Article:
If you are over 70 years old and have a traditional, SEP or SIMPLE IRA or a 401(k), 403(b) or 457 retirement plan, April 1st means more to you than watching out for practical jokers – or people watching out for you, if you are the practical joker. It is the deadline for taking your first required minimum distribution (RMD).
You must begin taking minimum distributions out of your IRA by April 1st of the following year after you reach 70-1/2. Whether you turned 70-1/2 on January 1st or December 31st of 2013, you still need to take your first RMD by April 1st, 2014.
This applies to all of the retirement plans listed above, but not to Roth IRA's – since you have already paid taxes on those funds. You cannot convert a traditional IRA to a Roth IRA just to avoid minimum distribution, but you can after the RMD for the year has been taken. You are going to pay taxes on it one way or the other.
April 1st is only significant for the transitional year of distributions. For all RMD's afterward, the due date is December 31st of that year. If you took your first RMD by April 1st, 2014 as required, your second one will still need to be taken by December 31st, 2014. To avoid the tax issues from having both distributions included in the same tax year's income, it is better to take the distribution in the previous year. That also removes concerns about missing the deadline.
Failure to take out your RMD for any given year results in an excise tax of 50% on any amount that should have been removed as part of the RMD but was not distributed to you.
401(k)'s and similar employer-based plans may have different requirements based on when you retire. They may require you to begin receiving distributions earlier if you have retired, or may make you take distributions starting at age 70-1/2 even if you have not retired yet. Check with your plan administrator for the details that apply to you. If you are at least a 5% owner of the business that is sponsoring the plan, it is clear-cut – you must take minimum distributions at 70-1/2 per the usual rule.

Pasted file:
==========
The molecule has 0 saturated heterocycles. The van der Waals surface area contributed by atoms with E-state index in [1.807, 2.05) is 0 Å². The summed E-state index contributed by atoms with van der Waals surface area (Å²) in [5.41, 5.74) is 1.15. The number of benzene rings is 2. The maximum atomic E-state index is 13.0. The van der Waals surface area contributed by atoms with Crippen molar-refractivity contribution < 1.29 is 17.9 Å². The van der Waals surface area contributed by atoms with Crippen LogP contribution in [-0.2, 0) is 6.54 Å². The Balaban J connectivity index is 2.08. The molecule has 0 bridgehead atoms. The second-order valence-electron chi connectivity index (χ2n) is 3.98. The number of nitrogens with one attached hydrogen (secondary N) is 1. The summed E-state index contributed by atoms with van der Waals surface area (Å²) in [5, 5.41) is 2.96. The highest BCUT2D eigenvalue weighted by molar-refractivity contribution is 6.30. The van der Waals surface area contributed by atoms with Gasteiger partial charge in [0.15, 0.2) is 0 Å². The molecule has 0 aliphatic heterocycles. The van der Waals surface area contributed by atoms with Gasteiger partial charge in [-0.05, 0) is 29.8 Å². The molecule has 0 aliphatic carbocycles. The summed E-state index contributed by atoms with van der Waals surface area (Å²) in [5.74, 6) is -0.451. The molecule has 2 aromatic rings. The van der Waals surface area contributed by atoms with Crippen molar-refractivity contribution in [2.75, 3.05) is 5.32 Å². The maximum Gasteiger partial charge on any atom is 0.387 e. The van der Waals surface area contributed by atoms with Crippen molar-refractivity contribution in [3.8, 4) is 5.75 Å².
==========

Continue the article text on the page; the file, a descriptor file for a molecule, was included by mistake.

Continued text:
Traditional minimum withdrawals are set up from a table determined by your life expectancy. The Uniform Lifetime Table is the most common chart to use; however, the Joint Life and Last Survivor Expectancy Table is used in cases where your spouse is the sole beneficiary and is at least 10 years and one day younger than you are.
The Uniform Lifetime table takes a progressively smaller slice of your IRA balance each year; it contains numbers to divide into your IRA balance to figure your distribution. For example, if you have a $100,000 balance in your IRA at age 70, you divide by the first number on the table (27.4) to get $3659.64 for your minimum distribution.
The Joint Life and Last Survivor Expectancy Table works in the same way, except your age and your spouse's age both determine the value. See IRS Publication 590, "Individual Retirement Arrangements," for tables and details.
With more than one IRA, you do not have to take each minimum distribution out of each IRA, but you do have to take out the correct total amount. You can take more from one and less from another.
In any case, do not let the deadline for your first minimum distribution sneak up on you. Saying "April Fools" to the IRS will not help.
Let the free MoneyTips Retirement Planner help
you calculate when you can retire without jeopardizing your lifestyle.